A New Alternative to Employee Lay-offs Can Help Staff Start-up/Small Businesses

In today’s economy it appears that every day more and more companies are laying off countless numbers of workers.  However, what you don’t hear about are the companies that are in dire need of superior talent, but typically can’t afford to hire a full-time person with the skills and experience they’re seeking.  From this dichotomy is born a new staffing business model currently being piloted in the United Kingdom.

This program is being launched by a not-for-profit organization called WorkWise UK, and the program, essentially an online swap shop, is called StaffShare.  The basic concept:  companies without current need for the employees they have – but yet not wanting to lose them permanently, offer them up for short and medium-term loan to companies needing the talent but not able to afford the full-time staff position.  Both firms provide their information on the website, the WorkWise system makes a potential match and the two parties work out the details of the exchange.  StaffShare takes a 7.5% commission for making the match.

The program was originally developed to benefit charitable organizations when it was conceptualized two and a half years ago.  However, after it’s launch 6 months ago  in the midst of the worst economic downturn in decades was so well received, the scope of the program was expanded.  Learn more about the details of the program HERE.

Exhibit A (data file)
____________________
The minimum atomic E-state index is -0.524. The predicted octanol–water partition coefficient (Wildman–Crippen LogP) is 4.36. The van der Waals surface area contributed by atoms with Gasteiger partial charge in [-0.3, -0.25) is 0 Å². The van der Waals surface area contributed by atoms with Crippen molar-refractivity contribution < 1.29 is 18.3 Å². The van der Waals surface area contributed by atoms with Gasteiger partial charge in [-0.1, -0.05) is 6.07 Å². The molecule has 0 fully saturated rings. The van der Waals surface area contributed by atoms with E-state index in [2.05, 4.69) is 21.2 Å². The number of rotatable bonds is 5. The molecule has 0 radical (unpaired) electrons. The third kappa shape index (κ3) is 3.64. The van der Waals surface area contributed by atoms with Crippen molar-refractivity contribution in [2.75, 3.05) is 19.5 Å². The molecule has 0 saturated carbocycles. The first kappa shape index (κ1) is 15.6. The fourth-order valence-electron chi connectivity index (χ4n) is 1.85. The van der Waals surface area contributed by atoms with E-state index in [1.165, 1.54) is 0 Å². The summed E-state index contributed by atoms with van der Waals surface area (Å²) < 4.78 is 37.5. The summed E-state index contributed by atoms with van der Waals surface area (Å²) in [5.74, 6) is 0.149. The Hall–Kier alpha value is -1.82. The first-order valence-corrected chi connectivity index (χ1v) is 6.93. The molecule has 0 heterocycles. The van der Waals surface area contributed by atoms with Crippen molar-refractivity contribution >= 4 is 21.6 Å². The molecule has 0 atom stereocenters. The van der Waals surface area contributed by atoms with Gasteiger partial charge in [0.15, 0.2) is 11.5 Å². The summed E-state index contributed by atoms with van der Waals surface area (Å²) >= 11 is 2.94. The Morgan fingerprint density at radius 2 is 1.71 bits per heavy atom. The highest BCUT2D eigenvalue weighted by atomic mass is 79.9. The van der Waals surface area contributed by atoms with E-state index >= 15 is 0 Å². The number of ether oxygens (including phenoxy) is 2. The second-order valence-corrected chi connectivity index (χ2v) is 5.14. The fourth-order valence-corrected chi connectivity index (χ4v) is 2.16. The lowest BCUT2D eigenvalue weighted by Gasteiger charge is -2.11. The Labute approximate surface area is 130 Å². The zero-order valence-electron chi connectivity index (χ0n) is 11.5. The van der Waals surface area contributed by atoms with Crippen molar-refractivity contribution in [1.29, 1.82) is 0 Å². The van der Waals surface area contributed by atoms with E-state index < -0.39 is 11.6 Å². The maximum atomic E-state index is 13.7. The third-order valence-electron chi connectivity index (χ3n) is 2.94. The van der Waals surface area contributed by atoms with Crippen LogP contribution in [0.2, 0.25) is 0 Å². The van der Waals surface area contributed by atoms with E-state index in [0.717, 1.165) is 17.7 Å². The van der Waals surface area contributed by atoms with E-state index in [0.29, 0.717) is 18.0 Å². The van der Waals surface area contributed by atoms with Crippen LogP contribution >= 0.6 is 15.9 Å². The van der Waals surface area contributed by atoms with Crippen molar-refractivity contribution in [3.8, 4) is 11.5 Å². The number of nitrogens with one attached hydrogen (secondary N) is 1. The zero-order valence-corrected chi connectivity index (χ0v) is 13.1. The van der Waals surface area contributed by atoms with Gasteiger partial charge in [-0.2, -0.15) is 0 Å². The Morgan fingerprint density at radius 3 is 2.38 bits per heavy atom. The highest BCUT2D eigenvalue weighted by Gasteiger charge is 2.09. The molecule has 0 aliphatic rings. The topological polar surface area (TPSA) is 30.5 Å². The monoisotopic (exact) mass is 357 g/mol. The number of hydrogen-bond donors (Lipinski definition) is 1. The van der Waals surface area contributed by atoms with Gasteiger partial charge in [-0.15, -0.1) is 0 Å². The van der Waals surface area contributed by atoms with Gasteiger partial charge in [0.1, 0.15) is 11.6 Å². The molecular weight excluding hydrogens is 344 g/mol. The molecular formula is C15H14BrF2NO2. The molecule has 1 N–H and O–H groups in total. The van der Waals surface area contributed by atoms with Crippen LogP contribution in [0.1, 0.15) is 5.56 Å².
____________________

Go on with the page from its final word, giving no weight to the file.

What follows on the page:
We at Strategic Growth Concepts believe this inventive business model has tremendous potential for success in the U.S. and will be watching the UK pilot to see how things progress.  We urge U.S. businesses to begin considering a similar program here, where major corporations that are now forced to consider layoffs can instead loan those employees to smaller or start-up businesses that can’t afford the high-skill, high-priced talent on a full-time basis, but can likely afford to take advantage of it for several weeks or months. 

What kind of impact do you think such a program could have on the development of new businesses/small businesses in the U.S.?  And since small businesses are typically responsible for the largest percentage of jobs and job growth in the U.S. economy, what type of impact could such a program have on the economic recovery if applied on a wide scale?  We think the results could have a substantial impact on economic recovery for the following reasons: